The family of a Canadian man beheaded by a fellow passenger on a bus have spoken of a little guy with a big heart.
Tim McLean, 22, was returning home to Winnipeg from a job as a carnival worker in Edmonton when he was killed by a man who stabbed him 50 times and then cut off his head with a huge knife.
A policeman reported seeing the attacker hacking off pieces of the victim and eating them, according to a tape leaked on the internet.
Newspaper deliveryman Vince Weiguang Li, 40, of Edmonton is charged with second-degree murder.
The victim's uncle, Alex McLean, reading a statement from the family, said: "He was a little guy with a heart bigger than you could know.
"Tim spent his life travelling and meeting new people, and always saw the good in everyone. He had the most infectious giggle.
"You could hear him laughing a mile away. It didn't matter what kind of a day you were having because, when you heard him laugh, you couldn't help but join in."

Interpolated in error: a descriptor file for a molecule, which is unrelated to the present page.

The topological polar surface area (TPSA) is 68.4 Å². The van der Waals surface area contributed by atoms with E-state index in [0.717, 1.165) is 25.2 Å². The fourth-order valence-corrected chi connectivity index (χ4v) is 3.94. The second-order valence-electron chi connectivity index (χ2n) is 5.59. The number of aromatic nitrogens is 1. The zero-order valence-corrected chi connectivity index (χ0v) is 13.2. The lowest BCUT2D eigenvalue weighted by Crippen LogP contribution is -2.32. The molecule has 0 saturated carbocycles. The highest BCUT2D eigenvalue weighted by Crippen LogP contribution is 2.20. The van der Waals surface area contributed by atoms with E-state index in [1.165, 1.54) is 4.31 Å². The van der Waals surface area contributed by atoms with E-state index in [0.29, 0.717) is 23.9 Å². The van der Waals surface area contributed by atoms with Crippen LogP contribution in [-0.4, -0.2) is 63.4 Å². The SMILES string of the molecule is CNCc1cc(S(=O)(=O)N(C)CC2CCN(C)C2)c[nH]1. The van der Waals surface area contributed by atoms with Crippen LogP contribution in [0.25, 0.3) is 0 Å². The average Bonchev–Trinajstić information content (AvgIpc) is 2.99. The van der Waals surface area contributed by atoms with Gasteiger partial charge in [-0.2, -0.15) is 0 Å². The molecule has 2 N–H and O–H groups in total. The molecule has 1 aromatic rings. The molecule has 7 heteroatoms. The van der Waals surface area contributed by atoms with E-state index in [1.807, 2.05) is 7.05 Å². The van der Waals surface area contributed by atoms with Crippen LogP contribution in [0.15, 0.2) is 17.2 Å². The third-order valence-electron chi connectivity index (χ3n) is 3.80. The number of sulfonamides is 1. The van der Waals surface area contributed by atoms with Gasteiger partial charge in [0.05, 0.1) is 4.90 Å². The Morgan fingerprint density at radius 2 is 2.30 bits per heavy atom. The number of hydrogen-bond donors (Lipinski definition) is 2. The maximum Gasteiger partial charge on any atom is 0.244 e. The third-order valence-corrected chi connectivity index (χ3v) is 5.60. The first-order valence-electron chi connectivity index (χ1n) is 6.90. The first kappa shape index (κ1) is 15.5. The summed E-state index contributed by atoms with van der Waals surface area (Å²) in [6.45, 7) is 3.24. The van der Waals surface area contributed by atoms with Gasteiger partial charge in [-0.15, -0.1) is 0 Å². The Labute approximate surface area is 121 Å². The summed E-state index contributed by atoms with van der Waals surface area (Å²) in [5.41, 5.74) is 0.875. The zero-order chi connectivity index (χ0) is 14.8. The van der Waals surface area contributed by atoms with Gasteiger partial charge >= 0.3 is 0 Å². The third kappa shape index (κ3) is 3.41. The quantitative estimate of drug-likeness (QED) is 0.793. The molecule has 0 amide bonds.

In the tape of police radio transmissions, a Royal Canadian Mounted police officer referred to the attacker as "Badger" and said he was armed with a knife and a pair of scissors, and "is defiling the body at the front of the bus".
"Okay, Badger's at the back of the bus, hacking off pieces and eating it," he said at the end of the recording.
Police responded to a call to a desolate stretch of the TransCanada Highway about 20km from Portage La Prairie, Manitoba, after the bloody killing on the Greyhound bus travelling from Edmonton to Winnipeg.
Friends have started a Facebook group to remember him.
Passengers said that soon after they re-boarded the bus after a break, the suspect - for no apparent reason - stabbed Mr McLean dozens of times as others fled in horror.
He then severed Mr McLean's head, displayed it and began hacking at the body.
Mr Li's boss was shocked to learn his "model employee" was the accused. "He was a very nice, polite guy," said Vincent Augert, who distributes newspapers in Edmonton.
"He was very punctual and always cleanly dressed."
In court in Portage la Prairie, Mr Li did not reply when the judge asked him whether he was going to get a lawyer, and nodded only slightly when asked whether he was exercising his right not to speak.
The prosecutor asked for a psychiatric assessment, but the judge said Mr Li should have a chance to meet his lawyer.